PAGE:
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House in Committee on the Bill

Governor Johnstone' s Objections to the Bill


The House again went into Committee of the Whole, upon the Bill.

Governor Johnstone, after stating his objections to the principle of the Bill, and to the extension of Canada,


which another member informed the House, was no less than 11,400,000 acres more than as claimed by France,) read a list of propositions, which, he said, appeared to him, to be contained in the Bill, amongst which were —

That a state of Slavery is better than a state of Freedom:

That the Popish Religion is better than the Protestant:

That Juries are unnecessary, and therefore to be disused:

That Monopolies are useful to Trade:

That French Laws and Commercial Regulations are preferable to English:

And that the Constitution which our ancestors had framed with so much wisdom, and established at the expense of so much blood and treasure; is to be destroyed by their wiser sons.

Mr. E. Burke

Mr˙ E˙ Burke spoke against the Bill; but confined himself to the point of ascertaining the limits of New York; and proposed the following to be the boundaries of Canada, against that Province, viz: by a line drawn from a point on the East side of Lake Champlain, in 45 degrees North latitude, and by a line drawn in that parallel West to the river St˙ Lawrence, and up that river to Lake Ontario, and across that lake to the river Niagara, and from Niagara across Lake Erie, to the Northwest point of the boundary of Pennsylvania, and down the West boundary of that Province, by a line drawn from thence till it strike the Ohio. After some debate this passed. The limits of Quebec were next carried along the Ohio to the Mississippi. Governor Johnstone spoke against the annexing the Illinois to Canada. There was another debate on annexing the coast of Labrador to Quebec. The objection was begun by Sir C˙ Saunders, who deduced from it the loss of the fishery to the Americans. Lord North gave an account of the sea cow and seal fishery on the Labrador coast, and shewed, that from the sedentary nature of it, it could not be conducted upon the same principles as the Newfoundland fishery.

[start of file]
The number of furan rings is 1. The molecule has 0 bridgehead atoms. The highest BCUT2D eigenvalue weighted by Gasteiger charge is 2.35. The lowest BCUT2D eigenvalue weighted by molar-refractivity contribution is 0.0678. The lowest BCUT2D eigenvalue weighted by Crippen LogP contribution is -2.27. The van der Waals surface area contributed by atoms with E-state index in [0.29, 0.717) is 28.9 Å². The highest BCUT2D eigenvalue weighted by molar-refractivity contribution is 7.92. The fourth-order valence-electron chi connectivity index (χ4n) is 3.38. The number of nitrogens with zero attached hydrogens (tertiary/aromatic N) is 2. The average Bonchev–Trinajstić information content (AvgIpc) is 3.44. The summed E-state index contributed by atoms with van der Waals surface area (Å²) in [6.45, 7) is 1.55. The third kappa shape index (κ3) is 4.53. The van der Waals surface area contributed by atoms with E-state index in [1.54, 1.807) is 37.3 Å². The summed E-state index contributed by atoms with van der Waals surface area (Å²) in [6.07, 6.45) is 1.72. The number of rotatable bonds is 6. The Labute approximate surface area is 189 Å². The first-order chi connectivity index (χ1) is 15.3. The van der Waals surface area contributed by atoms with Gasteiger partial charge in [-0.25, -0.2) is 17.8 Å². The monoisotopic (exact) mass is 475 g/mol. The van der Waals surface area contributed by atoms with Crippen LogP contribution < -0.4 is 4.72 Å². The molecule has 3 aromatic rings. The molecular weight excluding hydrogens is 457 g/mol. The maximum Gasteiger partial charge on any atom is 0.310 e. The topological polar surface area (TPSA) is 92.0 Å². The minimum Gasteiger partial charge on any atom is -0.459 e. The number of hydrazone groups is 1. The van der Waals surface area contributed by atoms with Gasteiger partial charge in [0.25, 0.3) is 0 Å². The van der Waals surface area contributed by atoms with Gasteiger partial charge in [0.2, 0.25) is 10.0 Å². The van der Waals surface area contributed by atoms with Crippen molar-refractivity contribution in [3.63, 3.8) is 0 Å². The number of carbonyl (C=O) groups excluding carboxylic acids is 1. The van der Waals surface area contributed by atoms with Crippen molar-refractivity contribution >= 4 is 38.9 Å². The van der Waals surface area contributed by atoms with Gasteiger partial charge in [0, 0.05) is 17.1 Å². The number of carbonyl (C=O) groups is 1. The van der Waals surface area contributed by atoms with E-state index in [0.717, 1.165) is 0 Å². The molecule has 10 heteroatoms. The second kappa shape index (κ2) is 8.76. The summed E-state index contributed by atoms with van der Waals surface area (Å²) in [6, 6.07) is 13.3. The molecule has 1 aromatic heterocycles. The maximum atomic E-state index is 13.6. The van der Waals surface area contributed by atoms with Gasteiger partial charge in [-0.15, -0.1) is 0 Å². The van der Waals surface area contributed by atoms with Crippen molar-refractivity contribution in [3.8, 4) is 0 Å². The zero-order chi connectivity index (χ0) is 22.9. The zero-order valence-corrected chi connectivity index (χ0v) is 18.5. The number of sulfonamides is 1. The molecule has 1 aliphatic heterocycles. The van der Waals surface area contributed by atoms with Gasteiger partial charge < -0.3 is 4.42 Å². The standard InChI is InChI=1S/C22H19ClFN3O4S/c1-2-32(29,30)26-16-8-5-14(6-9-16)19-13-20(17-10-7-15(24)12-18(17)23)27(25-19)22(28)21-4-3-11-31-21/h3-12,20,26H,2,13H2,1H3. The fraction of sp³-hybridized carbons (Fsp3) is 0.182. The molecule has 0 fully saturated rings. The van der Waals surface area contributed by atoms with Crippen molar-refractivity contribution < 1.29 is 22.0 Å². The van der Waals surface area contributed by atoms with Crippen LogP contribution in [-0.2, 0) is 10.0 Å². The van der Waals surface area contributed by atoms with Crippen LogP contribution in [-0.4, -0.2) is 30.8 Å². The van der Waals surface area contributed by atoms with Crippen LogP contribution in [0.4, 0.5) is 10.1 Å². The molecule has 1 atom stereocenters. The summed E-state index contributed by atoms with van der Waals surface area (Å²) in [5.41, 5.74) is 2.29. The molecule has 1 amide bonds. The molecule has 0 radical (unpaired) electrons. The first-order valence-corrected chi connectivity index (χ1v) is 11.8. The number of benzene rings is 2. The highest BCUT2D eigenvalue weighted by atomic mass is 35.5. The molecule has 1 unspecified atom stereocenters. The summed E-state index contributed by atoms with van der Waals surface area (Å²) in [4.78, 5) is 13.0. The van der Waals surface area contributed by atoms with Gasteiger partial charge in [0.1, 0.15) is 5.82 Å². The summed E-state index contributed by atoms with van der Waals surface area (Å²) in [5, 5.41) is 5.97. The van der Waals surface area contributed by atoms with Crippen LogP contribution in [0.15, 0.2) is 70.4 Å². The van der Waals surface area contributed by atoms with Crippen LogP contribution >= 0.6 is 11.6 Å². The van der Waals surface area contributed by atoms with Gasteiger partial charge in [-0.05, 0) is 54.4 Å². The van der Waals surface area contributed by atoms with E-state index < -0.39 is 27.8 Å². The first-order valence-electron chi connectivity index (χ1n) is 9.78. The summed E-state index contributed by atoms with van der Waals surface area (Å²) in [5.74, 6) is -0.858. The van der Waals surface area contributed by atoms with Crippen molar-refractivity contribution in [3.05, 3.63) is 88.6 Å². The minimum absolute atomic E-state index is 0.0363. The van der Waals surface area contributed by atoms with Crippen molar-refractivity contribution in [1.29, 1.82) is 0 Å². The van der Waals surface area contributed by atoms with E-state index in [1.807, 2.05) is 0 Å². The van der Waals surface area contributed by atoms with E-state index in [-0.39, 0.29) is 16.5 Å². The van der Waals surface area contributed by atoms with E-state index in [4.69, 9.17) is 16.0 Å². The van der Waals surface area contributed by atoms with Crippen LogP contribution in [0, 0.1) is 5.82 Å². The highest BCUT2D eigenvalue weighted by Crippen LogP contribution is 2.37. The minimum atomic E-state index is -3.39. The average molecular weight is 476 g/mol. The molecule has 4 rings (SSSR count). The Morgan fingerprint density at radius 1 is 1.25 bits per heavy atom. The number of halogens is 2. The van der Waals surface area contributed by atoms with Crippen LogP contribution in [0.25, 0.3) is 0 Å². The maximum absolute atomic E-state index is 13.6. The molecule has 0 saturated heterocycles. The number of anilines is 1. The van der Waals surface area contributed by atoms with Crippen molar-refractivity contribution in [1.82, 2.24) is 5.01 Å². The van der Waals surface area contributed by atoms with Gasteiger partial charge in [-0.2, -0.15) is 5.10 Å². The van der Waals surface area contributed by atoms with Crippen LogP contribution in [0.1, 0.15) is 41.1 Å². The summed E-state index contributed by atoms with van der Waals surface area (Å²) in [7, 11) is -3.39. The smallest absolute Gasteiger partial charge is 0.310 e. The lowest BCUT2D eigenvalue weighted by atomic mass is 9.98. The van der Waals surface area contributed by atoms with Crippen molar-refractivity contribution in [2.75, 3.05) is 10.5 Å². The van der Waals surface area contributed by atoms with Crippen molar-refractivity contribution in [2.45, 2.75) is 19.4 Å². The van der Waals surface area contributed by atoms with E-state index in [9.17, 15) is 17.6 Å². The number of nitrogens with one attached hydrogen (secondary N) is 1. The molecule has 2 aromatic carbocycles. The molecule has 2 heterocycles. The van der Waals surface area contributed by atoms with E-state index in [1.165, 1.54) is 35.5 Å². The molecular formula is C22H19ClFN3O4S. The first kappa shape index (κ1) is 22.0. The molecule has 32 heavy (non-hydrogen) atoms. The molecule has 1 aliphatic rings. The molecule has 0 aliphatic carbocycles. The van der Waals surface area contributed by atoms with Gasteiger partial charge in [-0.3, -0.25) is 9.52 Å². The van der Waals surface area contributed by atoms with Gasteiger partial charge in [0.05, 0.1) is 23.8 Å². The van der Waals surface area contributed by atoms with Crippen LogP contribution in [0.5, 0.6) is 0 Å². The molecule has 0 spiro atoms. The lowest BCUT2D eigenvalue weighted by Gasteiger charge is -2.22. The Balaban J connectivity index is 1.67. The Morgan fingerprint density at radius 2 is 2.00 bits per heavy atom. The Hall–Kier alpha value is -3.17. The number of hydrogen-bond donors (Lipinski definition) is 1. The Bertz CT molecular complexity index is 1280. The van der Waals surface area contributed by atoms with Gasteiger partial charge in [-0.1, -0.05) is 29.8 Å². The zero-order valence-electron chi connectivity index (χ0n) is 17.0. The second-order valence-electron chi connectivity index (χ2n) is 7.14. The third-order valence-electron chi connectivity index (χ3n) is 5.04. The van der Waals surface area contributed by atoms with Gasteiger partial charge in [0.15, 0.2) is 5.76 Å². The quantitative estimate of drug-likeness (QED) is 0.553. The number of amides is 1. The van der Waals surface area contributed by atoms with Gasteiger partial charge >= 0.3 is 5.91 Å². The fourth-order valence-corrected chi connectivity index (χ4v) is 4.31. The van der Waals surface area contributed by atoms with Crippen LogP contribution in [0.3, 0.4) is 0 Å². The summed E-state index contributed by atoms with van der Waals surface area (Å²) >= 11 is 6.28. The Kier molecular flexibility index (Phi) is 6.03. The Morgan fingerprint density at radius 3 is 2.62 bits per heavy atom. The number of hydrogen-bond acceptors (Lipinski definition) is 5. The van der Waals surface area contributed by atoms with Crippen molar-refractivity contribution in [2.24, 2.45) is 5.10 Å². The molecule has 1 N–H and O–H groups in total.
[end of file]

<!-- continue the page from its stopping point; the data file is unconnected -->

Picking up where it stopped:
More Consideration Tomorrow

Upon this clause the House divided: Yeas, 88; Nays, 49.

The Committee then reported progress; and it was,

Resolved, That this House will, to-morrow morning, resolve itself into a Committee of the whole House, to consider further of the said Bill.